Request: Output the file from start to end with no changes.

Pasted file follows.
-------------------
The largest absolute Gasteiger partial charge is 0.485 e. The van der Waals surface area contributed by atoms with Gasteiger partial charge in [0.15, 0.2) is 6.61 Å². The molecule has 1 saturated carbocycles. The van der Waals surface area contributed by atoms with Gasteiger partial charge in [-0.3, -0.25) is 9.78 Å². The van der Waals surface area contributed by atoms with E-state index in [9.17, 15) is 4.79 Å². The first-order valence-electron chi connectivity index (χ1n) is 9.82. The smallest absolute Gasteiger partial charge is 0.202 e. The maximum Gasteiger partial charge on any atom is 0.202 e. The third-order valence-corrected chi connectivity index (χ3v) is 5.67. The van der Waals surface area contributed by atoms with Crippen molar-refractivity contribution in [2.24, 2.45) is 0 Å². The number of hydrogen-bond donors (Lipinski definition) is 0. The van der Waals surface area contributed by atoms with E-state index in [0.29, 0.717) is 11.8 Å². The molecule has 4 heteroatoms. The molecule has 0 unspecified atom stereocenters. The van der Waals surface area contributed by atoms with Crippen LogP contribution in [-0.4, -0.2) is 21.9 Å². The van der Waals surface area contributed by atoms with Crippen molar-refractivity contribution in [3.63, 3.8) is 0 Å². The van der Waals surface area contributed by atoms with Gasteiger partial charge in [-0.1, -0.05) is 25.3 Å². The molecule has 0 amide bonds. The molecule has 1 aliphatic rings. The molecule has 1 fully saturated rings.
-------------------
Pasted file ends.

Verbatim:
The largest absolute Gasteiger partial charge is 0.485 e. The van der Waals surface area contributed by atoms with Gasteiger partial charge in [0.15, 0.2) is 6.61 Å². The molecule has 1 saturated carbocycles. The van der Waals surface area contributed by atoms with Gasteiger partial charge in [-0.3, -0.25) is 9.78 Å². The van der Waals surface area contributed by atoms with E-state index in [9.17, 15) is 4.79 Å². The first-order valence-electron chi connectivity index (χ1n) is 9.82. The smallest absolute Gasteiger partial charge is 0.202 e. The maximum Gasteiger partial charge on any atom is 0.202 e. The third-order valence-corrected chi connectivity index (χ3v) is 5.67. The van der Waals surface area contributed by atoms with Crippen molar-refractivity contribution in [2.24, 2.45) is 0 Å². The number of hydrogen-bond donors (Lipinski definition) is 0. The van der Waals surface area contributed by atoms with E-state index in [0.29, 0.717) is 11.8 Å². The molecule has 4 heteroatoms. The molecule has 0 unspecified atom stereocenters. The van der Waals surface area contributed by atoms with Crippen LogP contribution in [-0.4, -0.2) is 21.9 Å². The van der Waals surface area contributed by atoms with Crippen molar-refractivity contribution in [3.63, 3.8) is 0 Å². The van der Waals surface area contributed by atoms with Gasteiger partial charge in [-0.1, -0.05) is 25.3 Å². The molecule has 0 amide bonds. The molecule has 1 aliphatic rings. The molecule has 1 fully saturated rings.